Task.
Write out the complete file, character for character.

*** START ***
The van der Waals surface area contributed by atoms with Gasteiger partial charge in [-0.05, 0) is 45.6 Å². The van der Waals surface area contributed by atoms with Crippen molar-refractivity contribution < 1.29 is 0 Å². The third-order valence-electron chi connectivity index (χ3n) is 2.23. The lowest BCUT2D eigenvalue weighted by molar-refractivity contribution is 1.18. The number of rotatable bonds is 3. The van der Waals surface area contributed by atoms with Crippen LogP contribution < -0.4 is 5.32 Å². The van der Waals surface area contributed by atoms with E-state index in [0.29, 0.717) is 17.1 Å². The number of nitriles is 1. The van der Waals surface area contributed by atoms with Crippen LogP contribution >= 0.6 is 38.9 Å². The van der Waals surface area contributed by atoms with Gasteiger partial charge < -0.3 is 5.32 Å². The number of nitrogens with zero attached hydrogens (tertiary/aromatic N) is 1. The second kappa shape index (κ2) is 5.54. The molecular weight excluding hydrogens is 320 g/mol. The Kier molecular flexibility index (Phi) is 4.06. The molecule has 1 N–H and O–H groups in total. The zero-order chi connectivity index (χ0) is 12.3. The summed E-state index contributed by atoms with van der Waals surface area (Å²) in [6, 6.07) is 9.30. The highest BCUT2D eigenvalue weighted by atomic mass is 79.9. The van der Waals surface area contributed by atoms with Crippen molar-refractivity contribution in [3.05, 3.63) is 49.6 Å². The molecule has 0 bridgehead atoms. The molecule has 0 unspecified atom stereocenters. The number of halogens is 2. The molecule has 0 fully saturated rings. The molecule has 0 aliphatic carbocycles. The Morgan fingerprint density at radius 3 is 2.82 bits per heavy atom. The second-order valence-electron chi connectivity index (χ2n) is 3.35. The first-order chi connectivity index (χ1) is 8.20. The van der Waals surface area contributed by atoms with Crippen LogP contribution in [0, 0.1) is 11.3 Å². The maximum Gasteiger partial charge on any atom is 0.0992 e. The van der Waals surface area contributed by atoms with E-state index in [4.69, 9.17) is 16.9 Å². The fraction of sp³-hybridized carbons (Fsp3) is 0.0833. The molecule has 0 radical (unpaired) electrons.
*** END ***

The van der Waals surface area contributed by atoms with Gasteiger partial charge in [-0.05, 0) is 45.6 Å². The van der Waals surface area contributed by atoms with Crippen molar-refractivity contribution < 1.29 is 0 Å². The third-order valence-electron chi connectivity index (χ3n) is 2.23. The lowest BCUT2D eigenvalue weighted by molar-refractivity contribution is 1.18. The number of rotatable bonds is 3. The van der Waals surface area contributed by atoms with Crippen LogP contribution < -0.4 is 5.32 Å². The van der Waals surface area contributed by atoms with E-state index in [0.29, 0.717) is 17.1 Å². The number of nitriles is 1. The van der Waals surface area contributed by atoms with Crippen LogP contribution >= 0.6 is 38.9 Å². The van der Waals surface area contributed by atoms with Gasteiger partial charge < -0.3 is 5.32 Å². The number of nitrogens with zero attached hydrogens (tertiary/aromatic N) is 1. The second kappa shape index (κ2) is 5.54. The molecular weight excluding hydrogens is 320 g/mol. The Kier molecular flexibility index (Phi) is 4.06. The molecule has 1 N–H and O–H groups in total. The zero-order chi connectivity index (χ0) is 12.3. The summed E-state index contributed by atoms with van der Waals surface area (Å²) in [6, 6.07) is 9.30. The highest BCUT2D eigenvalue weighted by atomic mass is 79.9. The van der Waals surface area contributed by atoms with Crippen molar-refractivity contribution in [3.05, 3.63) is 49.6 Å². The molecule has 0 bridgehead atoms. The molecule has 0 unspecified atom stereocenters. The number of halogens is 2. The molecule has 0 fully saturated rings. The molecule has 0 aliphatic carbocycles. The Morgan fingerprint density at radius 3 is 2.82 bits per heavy atom. The second-order valence-electron chi connectivity index (χ2n) is 3.35. The first-order chi connectivity index (χ1) is 8.20. The van der Waals surface area contributed by atoms with Crippen LogP contribution in [0, 0.1) is 11.3 Å². The maximum Gasteiger partial charge on any atom is 0.0992 e. The van der Waals surface area contributed by atoms with E-state index in [4.69, 9.17) is 16.9 Å². The fraction of sp³-hybridized carbons (Fsp3) is 0.0833. The molecule has 0 radical (unpaired) electrons.